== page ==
The secondary circuit illustrates that the indirect connections among the hubs of the HBN-A are reciprocally related to one another and highly distributed. This gives credence to the idea that brain networks are complex and do not function in a linear manner. Thus, the HBN-A is truly a circuit where sensory stimuli [visceral (insula); multisensory (STP)] and memory/metabolic status (hippocampus) are directly integrated with one another and further elaborated upon emotionally via the secondary circuit involving the ACC and the amygdala. Therefore, graph theory provides novel and important information to our understanding of functional brain network circuitry and should be further explored in future applications of functional connectivity.
Generally speaking, most regions in the HBN-A operate below the level of consciousness; thus, when people are in a “hot state” it is likely that behavior is controlled to a significant degree by automatic processes. Loewenstein (2005) has shown that when people are in “cold states” they overestimate their self-regulatory capacities; in other words, they might believe that they can control their eating behavior immediately after a noon meal, yet fail miserably at controlling consumption by mid-afternoon. Thus, future research should examine the role of the HBN-A on one's ability to control consumption. It is important to note that since MR beverages are low scoring hedonic products and are often less liked than “regular” food, it is possible that other regions may be important during active attempts at self-regulation. For instance, after a short term fast, a tasty food product may not only trigger the hubs identified in this study, but also portions of the hedonic system such as the OFC creating a more complex network. In short, at this point in time, we do not know whether the structure of the HBN-A or connectivity within this network is generalizable beyond the realm of meal replacements.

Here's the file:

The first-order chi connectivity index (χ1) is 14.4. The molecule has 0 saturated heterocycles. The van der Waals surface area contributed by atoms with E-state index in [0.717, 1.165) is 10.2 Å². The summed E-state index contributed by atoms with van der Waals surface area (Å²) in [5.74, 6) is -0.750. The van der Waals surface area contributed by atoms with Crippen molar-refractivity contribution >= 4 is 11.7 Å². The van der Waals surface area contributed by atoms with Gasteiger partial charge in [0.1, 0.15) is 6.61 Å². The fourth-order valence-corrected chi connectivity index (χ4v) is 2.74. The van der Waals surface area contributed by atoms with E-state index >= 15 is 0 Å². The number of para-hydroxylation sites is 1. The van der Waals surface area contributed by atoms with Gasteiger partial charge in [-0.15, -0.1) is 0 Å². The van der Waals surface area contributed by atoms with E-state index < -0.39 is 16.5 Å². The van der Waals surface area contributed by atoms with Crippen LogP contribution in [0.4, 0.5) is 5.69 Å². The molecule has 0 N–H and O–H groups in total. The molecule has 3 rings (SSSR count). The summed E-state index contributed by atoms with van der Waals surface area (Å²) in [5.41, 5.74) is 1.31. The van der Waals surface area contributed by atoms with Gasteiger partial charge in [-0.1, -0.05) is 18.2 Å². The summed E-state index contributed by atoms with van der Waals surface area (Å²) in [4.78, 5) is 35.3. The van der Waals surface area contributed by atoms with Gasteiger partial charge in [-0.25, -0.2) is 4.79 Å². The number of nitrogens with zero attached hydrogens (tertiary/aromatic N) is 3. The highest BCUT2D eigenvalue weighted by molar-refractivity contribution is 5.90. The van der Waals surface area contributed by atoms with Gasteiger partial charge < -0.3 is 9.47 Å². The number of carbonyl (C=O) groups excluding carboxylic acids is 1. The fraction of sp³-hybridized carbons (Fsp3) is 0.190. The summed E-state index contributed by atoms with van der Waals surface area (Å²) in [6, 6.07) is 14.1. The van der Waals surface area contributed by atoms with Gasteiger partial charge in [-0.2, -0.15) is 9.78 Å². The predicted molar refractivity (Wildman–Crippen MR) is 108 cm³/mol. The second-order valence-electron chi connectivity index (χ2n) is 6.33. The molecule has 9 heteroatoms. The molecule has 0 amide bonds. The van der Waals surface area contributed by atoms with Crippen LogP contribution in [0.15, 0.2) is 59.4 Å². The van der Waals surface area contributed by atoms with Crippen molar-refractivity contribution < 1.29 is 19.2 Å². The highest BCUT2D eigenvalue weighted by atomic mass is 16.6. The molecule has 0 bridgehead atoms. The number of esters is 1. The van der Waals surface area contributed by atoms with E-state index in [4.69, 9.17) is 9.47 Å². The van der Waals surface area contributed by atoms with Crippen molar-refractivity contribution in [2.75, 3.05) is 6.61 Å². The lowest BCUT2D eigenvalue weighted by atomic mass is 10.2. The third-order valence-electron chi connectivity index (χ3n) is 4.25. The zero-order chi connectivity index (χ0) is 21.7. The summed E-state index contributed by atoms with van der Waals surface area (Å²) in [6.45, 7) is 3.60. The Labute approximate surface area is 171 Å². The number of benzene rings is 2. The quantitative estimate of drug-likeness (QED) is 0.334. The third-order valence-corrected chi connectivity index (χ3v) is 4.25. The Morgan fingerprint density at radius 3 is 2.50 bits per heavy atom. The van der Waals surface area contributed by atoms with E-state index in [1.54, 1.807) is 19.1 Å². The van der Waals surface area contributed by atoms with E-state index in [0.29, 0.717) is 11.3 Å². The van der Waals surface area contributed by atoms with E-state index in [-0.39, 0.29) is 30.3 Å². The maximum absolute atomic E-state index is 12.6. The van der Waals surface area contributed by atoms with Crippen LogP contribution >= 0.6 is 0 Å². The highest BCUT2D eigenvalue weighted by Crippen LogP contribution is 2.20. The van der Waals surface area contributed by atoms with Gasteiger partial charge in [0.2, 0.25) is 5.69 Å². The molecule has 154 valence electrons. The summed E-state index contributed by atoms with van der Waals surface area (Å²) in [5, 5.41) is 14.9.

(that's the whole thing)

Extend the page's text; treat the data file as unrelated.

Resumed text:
This current study is not without limitations. First, the small sample size makes us sufficiently underpowered to investigate individual differences in the HBN-A. Secondly, the target sample was restricted to an older, overweight and obese population that was not currently dieting. It is possible that differences in brain networks may have been observed if participants had been actively engaged in intentional weight loss. We also did not have a normal weight control group, meaning that these results may be limited to older adults that are overweight or obese. The results of this study should be considered specific to the population under investigation until subsequent studies confirm these effects in younger age-groups and people with more diverse biometric characteristics. Finally, the reader should be aware that we used a per comparison error rate for evaluating the individual connections between hubs of interest and supplemented these analyses with effect sizes. Some may view this approach as too liberal and likely to create type I errors. On the other hand, the small sample sizes often used in imaging studies makes correction for multiple comparisons challenging. We want to underscore the moderate to strong effect sizes for all comparisons conducted between the water and MR conditions providing consistent support for the HBN-A using cutting edge methods from graph theory.
In summary, our qualitative and data-drive approach was successful in defining a well interconnected HBN-A. The plausibility of the HBN-A network is supported by its significant attenuation during the consumption of a MR as compared to water. This network included many regions previous implicated in eating behavior and describes a viscerally-driven network that is rich in valence attribution and incentive-motivated processing. Furthermore, the findings of this study demonstrate that MR beverages are able to down-regulate the HBN-A, and reduce food craving/hunger following a short-term period of food restraint in older, overweight and obese adults as compared to water. In light of these findings, further research is warranted to examine how the HBN-A is related to peoples' ability to stick with daily caloric goals typically set in weight management programs. In other words, is the HBN-A a brain signature for self-regulatory failure when attempting weight loss? Does the HBN-A have important relationships with other brain regions, such as the OFC, during active attempts at self-regulation? We are beginning to address some of these questions. Currently, we are examining whether differences in the HBN-A in response to an overnight fast predicts weight loss behavior during an active weight loss intervention. Additionally, we will also investigate if weight loss blunts the HBN-A response post intervention.
Conflict of Interest Statement
The authors declare that the research was conducted in the absence of any commercial or financial relationships that could be construed as a potential conflict of interest.
The preparation of this manuscript was supported by the following grants: (a) National Heart, Lung, and Blood Institute grant R18 HL076441, (b) National Institutes for Aging grant P30 AG021332, and (c) internal grants from the Translational Science Center of Wake Forest University and the Sticht Center on Aging at Wake Forest School of Medicine.